Niall Kent is investigating the use of bioactive glasses in medical bone-substitute cements
19 April 2012
QM PhD student Niall Kent and his supervisor Dr Natalia Karpukhina have won £50,000 in funding from the QMI Proof of Concept Fund for their work with medical bone-substitute cements. The QMI fund is designed to provide funding for fast-track commercial validation of research.
The team’s research is set to improve the treatment of a range of skeletal disorders like osteoporosis and bone cancer, and as such, will have an immediate impact on people’s lives.
Niall says, “Being able to improve on what is currently available is really exciting. In many ways, it’s the whole point of doing research.”
Putting together the funding proposal proved to be an interesting process for Niall. He says, “it’s really got me thinking about things in a different way. Not just the investment potential of the product, but how it would work in a clinical setting. Thinking about what doctors actually need and want opens up new avenues for future research.”
Niall has also won a foreign research fellowship sponsored by the Japanese government to spend three months in Japan researching the novel cement materials at Kyushu University.
Medical cements have been around for some time, a calcium phosphate cement was developed in the 1980s – originally for use as a dental cement – but subsequently adapted for use as a synthetic bone graft material.
Nowadays, all major orthopaedic companies have developed at least one calcium phosphate cement (CPC) for use in treating a variety of conditions – such as spinal compression fractures and bone tumours.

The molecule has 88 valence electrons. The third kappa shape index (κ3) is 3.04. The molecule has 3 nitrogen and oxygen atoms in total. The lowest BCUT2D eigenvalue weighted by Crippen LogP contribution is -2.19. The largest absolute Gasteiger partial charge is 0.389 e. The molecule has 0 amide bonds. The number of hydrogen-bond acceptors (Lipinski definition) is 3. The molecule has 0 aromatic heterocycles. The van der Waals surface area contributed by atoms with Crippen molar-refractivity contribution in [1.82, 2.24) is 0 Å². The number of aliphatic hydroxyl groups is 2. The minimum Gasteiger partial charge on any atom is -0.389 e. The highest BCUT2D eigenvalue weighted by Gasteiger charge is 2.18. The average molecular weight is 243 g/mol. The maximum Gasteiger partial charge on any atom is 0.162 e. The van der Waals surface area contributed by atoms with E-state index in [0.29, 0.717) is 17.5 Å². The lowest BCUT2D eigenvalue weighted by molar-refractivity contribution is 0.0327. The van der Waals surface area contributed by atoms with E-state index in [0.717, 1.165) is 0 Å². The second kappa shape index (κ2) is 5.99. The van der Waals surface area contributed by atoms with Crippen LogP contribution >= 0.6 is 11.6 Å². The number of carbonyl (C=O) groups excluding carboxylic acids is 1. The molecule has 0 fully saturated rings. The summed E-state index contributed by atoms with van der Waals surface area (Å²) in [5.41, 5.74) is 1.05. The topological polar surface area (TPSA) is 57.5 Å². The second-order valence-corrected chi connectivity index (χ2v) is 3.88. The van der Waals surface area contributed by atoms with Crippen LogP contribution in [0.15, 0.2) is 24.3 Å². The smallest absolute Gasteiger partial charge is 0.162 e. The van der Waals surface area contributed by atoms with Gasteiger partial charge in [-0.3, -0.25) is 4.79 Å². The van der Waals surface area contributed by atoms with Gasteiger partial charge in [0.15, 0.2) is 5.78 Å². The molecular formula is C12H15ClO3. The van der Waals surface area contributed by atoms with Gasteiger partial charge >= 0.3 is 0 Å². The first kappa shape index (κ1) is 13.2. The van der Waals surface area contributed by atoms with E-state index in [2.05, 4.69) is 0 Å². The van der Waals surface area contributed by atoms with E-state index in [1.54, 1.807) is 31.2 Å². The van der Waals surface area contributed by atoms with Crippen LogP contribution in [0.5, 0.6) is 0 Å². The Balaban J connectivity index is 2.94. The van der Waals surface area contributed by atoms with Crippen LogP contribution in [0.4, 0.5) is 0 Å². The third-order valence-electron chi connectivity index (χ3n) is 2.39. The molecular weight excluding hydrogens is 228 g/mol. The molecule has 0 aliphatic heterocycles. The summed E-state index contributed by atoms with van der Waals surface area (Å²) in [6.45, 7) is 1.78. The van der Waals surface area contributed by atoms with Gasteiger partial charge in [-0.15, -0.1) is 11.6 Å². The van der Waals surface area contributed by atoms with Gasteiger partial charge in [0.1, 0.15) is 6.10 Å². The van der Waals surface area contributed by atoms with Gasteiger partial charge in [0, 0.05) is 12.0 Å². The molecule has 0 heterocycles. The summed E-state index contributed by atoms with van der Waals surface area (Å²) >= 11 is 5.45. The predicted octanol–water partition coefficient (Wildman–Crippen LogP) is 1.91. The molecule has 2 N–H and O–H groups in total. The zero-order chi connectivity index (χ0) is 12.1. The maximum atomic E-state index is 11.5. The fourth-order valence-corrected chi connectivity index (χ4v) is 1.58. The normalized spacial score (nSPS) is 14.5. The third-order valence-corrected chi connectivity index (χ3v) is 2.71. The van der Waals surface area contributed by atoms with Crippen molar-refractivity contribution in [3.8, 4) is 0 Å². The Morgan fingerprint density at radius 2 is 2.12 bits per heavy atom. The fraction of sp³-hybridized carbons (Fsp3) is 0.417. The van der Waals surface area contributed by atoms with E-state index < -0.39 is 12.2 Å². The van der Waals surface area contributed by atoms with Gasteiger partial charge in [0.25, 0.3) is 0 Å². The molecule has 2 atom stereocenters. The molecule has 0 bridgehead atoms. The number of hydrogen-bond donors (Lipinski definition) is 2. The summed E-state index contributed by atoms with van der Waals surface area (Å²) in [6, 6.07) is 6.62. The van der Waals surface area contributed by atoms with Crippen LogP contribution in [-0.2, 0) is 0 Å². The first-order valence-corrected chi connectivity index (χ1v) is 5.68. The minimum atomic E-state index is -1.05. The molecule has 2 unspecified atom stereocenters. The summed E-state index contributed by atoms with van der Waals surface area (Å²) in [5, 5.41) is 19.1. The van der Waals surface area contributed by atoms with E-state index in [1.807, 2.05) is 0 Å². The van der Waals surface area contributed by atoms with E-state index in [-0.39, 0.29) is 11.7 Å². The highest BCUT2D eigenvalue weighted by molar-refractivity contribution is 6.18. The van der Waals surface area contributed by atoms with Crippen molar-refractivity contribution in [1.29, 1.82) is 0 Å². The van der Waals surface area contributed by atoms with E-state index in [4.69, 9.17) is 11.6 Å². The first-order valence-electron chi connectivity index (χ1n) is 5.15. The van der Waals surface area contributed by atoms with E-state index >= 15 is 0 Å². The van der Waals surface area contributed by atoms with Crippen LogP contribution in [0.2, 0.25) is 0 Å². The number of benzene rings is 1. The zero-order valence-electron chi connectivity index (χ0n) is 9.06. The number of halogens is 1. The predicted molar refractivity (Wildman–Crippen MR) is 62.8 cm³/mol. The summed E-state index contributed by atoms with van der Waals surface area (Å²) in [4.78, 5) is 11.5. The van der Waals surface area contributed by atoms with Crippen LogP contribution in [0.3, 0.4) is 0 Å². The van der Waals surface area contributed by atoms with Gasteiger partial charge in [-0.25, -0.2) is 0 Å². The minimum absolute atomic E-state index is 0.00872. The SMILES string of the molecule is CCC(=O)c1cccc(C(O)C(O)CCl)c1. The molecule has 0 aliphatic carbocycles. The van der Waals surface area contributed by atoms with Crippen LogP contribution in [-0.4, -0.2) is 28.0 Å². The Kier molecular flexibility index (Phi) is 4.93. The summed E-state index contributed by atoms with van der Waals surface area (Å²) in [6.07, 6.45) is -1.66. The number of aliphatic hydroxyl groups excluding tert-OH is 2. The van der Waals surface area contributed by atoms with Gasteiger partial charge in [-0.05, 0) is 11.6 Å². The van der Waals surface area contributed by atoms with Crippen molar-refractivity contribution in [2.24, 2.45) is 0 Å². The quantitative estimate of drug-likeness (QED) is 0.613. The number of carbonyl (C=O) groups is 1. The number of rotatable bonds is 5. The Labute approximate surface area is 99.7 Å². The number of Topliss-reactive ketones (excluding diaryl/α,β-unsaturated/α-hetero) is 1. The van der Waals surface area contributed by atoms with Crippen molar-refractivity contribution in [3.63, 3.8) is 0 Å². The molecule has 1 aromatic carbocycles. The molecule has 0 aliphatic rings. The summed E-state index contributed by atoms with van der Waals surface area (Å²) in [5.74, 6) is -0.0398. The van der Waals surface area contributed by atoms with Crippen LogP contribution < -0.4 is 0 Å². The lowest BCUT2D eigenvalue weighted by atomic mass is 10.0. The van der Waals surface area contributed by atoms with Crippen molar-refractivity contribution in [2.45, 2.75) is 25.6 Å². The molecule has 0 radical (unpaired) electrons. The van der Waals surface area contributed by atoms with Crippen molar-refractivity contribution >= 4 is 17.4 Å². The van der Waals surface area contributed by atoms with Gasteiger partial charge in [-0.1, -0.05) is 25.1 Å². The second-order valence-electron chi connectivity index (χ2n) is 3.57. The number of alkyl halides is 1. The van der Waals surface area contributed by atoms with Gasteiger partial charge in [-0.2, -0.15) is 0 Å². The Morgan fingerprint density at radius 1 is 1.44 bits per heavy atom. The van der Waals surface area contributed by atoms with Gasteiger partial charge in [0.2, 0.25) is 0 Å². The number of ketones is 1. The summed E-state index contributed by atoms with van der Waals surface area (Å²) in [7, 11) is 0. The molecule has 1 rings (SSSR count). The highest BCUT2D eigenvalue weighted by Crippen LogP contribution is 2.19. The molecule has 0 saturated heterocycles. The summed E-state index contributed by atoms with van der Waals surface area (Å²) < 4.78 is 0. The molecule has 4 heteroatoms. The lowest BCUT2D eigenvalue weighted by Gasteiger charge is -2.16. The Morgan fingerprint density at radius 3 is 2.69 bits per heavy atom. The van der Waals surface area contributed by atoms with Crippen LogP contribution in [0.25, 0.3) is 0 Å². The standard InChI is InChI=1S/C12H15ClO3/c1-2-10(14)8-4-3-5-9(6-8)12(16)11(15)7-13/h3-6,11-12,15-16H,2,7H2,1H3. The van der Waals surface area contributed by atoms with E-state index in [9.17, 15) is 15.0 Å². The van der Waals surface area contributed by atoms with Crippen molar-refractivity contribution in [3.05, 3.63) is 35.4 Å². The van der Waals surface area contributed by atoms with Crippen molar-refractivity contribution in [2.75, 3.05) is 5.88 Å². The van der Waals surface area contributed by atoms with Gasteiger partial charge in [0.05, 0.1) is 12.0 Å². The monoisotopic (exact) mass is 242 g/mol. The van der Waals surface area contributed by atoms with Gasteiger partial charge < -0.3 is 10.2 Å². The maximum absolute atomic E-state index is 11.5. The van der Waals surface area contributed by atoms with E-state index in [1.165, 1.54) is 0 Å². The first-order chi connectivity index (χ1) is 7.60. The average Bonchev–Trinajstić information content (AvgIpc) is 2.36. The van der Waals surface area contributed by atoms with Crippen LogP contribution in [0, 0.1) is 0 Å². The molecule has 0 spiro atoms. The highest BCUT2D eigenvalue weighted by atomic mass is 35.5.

Niall Kent and Natalia Karpukhina have taken a big step forward in the development of calcium phosphate cements. Their breakthrough rests on the use of bioactive glasses in place of calcium phosphate salts.
Bioactive glasses have several properties that give them an advantage over the calcium phosphate salts traditionally used in the manufacture of CPCs.
1. Greater control: the exact composition of glasses can be altered which gives greater control over the properties of cements
2. Faster setting times: glasses are in a higher energy state than equivalent crystal structures which means they are more soluble and set more quickly
3. More effective: the glasses can be mixed with different compounds to allow for topical application of treatments.
Creating cements compositions that also contain medicinal compounds offers a real opportunity in terms of more effective treatments. “Essentially this development allows for a much more tailored approach,” Niall explains. “That’s the big advantage of using glass.”
The team have experimented with adding a number of different compounds to cement prototypes. One version, manufactured to form fluoroapatite, is designed to treat dental conditions involving tooth loss. The material can be injected straight into the tooth sockets to prevent the jawbone collapsing and being resorbed by the body. Including fluoride is also helpful for future protection of the teeth.
The team have also created a version containing strontium, a chemical element used in the treatment of osteoporosis. Strontium inhibits osteoclast and promotes osteoblast – which means that it prevents bone resorption and promotes bone growth. The targeted delivery of strontium will also prevent other bones from being affected by osteoporosis.
“We’re able to control the exact ‘resorbability’ of the cements, which is really beneficial and novel” says Niall. “When using these materials to deliver drugs you avoid any problems associated with taking medicine systemically.”
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